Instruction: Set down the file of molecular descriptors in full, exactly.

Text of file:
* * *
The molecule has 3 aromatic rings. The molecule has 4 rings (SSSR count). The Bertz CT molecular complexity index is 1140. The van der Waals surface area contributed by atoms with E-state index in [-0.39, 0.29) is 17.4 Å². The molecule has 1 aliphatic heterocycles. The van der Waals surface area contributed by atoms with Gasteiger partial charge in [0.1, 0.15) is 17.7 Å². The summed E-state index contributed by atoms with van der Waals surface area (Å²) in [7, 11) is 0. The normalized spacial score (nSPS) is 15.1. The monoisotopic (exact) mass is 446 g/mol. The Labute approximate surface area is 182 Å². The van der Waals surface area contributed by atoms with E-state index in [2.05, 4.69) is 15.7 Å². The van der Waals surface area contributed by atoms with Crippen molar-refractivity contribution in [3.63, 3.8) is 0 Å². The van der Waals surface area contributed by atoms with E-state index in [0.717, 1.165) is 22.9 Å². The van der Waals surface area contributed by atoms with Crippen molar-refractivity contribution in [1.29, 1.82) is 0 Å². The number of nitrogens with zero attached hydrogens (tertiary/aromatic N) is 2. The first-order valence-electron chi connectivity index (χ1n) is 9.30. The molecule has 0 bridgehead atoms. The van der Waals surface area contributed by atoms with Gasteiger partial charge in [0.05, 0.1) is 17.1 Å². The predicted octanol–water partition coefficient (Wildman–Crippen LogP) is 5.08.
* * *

The molecule has 3 aromatic rings. The molecule has 4 rings (SSSR count). The Bertz CT molecular complexity index is 1140. The van der Waals surface area contributed by atoms with E-state index in [-0.39, 0.29) is 17.4 Å². The molecule has 1 aliphatic heterocycles. The van der Waals surface area contributed by atoms with Gasteiger partial charge in [0.1, 0.15) is 17.7 Å². The summed E-state index contributed by atoms with van der Waals surface area (Å²) in [7, 11) is 0. The normalized spacial score (nSPS) is 15.1. The monoisotopic (exact) mass is 446 g/mol. The Labute approximate surface area is 182 Å². The van der Waals surface area contributed by atoms with E-state index in [2.05, 4.69) is 15.7 Å². The van der Waals surface area contributed by atoms with Crippen molar-refractivity contribution in [3.63, 3.8) is 0 Å². The van der Waals surface area contributed by atoms with E-state index in [0.717, 1.165) is 22.9 Å². The van der Waals surface area contributed by atoms with Crippen molar-refractivity contribution in [1.29, 1.82) is 0 Å². The number of nitrogens with zero attached hydrogens (tertiary/aromatic N) is 2. The first-order valence-electron chi connectivity index (χ1n) is 9.30. The molecule has 0 bridgehead atoms. The van der Waals surface area contributed by atoms with Gasteiger partial charge in [0.05, 0.1) is 17.1 Å². The predicted octanol–water partition coefficient (Wildman–Crippen LogP) is 5.08.